College works to tackle growing housing insecurity among students


By Kate Harker

The number of homeless students at Santa Ana College is currently unknown because the most recent survey conducted was in 2019, before the pandemic.

The 2019 Food Pantry Survey, conducted by the SAC Research Department with the Associated Student Government found that 11.2% of the students who responded experienced homelessness, or 178 students. It discovered that housing insecurity can take many forms as 55.7% of the homeless students have slept in a car or vehicle, 46.6% have slept in a garage, couch, etc. of a friend or relative’s house, and 11.3% have slept in a homeless shelter, as well as other locations. The most recent Point in Time Count, which is a biennial count of people experiencing homelessness in Orange County, was also in 2019 and found 6,860 homeless people. 

According to Amber Vasquez-Nodal, a Student Services Coordinator at the Fainbarg Chase Thrive Center which helps students address basic needs, the pandemic has made food and housing insecurity increase at SAC since the 2019 survey. She says students who were already experiencing those issues before COVID saw their conditions worsen if they lost their jobs, leaving them with no income to support themselves.

Despite the lack of recent evidence, homelessness is known to be a problem at SAC. The Thrive Center has allocated about $20,000 in emergency grants for students toward temporary housing with local hotel partners, utility bills and down payments.

“Since the grant’s inception, we have supported 13 students financially. The majority of which were seeking support in finding long-term housing support due to a recent situation that left them experiencing homelessness,” said Interim Public Information Officer Dalilah Davilos.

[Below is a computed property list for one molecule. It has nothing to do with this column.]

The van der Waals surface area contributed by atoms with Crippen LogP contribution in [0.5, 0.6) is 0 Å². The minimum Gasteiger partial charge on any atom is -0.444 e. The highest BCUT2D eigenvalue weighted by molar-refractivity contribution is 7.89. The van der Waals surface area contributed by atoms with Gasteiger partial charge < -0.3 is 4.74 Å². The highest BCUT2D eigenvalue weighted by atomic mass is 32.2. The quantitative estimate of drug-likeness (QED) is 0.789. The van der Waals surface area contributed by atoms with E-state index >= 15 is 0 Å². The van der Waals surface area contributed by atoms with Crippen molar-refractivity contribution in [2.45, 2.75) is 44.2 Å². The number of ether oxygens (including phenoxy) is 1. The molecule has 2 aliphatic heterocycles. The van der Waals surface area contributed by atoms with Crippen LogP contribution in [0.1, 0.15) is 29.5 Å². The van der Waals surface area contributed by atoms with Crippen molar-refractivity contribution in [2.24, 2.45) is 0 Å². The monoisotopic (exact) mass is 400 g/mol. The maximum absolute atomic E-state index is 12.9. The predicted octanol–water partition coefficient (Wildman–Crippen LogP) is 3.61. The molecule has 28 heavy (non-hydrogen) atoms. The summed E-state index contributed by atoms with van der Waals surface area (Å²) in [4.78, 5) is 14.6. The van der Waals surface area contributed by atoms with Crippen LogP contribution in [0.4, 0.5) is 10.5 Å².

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Another example of the difficulty in determining the rates of housing insecure students is at the Veterans Resource Center, where students are reluctant to seek help.

“A big challenge we face is identifying our student veterans who are in need of assistance with housing. Many of them are not comfortable with coming forward to ask for help. But, we always encourage anyone that needs help to come and speak with us,” said Mark Canett, Interim Director of Special Programs at the Veterans Resource Center.

Housing insecure students struggle to locate places with stable internet access where they can complete homework and study for exams. If a student is living in their car, it can be challenging to finish their assignments. One way to address this is by studying in places like Starbucks with public wifi, but those places are crowded, making it hard to claim outlets, according to Student Services Coordinator Hop Nguyen.

“The basic need is a must to fulfill in order to succeed in everything else,” said Nguyen. 

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